A Wrinkle in Time is visually STUNNING, emotional, and exquisitely crafted.
I’ll be honest. I didn’t really want to see it. I had seen several bad reviews about the film and I was dreading watching a childhood favorite butchered. But those reviews were wrong. I absolutely loved this movie.
Almost from the opening credits, A Wrinkle in Time had already brought me to tears. I was transported to my ten-year-old self staying up way too late at night reading that beloved book and starting my love affair with science fiction. I never saw myself in the books I liked to read. My eclectic choices in reading material from British literature to Sci-Fi all but guaranteed that I would never read about people who looked like me. My favorite novels always featured fragile white girls who needed to be saved or strong white girls who did the saving. And that was okay. I absolutely loved those stories. The Secret Garden, A Little Princess, Tess of the D’ubervilles were some of my stories that shaped me into the woman I am today. They were also stories that a little black girl in a poor neighborhood weren’t supposed to read. They were also the reason why a little black girl from a poor neighborhood began writing stories. I wanted those same stories that touched me to feature characters that looked like me.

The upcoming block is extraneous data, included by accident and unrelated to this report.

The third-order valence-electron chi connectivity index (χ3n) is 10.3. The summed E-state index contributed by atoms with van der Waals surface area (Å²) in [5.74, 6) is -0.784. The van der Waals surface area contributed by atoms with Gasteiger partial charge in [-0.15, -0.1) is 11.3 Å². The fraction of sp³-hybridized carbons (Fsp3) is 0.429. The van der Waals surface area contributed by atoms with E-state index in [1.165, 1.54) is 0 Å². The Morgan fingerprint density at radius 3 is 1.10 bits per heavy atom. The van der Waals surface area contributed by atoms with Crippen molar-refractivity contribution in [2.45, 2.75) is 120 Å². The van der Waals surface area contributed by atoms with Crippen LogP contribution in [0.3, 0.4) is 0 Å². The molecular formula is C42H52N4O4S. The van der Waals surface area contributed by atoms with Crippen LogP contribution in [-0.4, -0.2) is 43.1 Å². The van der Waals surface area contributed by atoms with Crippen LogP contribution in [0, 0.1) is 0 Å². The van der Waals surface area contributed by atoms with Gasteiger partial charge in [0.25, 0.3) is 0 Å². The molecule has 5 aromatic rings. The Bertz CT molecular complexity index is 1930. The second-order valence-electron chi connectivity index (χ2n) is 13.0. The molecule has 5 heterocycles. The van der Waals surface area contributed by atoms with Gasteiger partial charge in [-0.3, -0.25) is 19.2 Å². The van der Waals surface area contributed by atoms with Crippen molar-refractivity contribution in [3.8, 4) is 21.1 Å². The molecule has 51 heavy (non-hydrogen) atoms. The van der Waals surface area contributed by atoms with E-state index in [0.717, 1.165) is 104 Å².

What brought me to tears in A Wrinkle in Time might have had more to do with the message Ava DuVernay recorded that aired before the start of the film. Immediately, I thought of an interview she had on The View. In it a co-host asked her about changing the race of the main character, Meg. “In the book, Meg is white. But you made her biracial,” the host says. Next, Ava said something that completely changed my perspective. “Is she? Because when I read it, she looked like me.” For some reason, those words just touched me. For every book I have ever read, the characters have always been white unless it was explicitly stated otherwise. But why? I think it was because I was subconsciously programmed to think that only white characters had stories interesting enough to tell. That is changing.
Seconds after Storm Reid as Meg Murray appeared on the screen, my 12-year-old biracial daughter leaned over to me and said, “She looks like me. Even the glasses.” I almost lost it. I had to get up and get popcorn so as not to cry in front of my children. Maybe, just maybe, if I had seen little girls that looked like me leading big budget, amazing films, I would have had the awareness and self-confidence necessary to read a book like A Wrinkle in Time and see the main character as a girl who looked like me.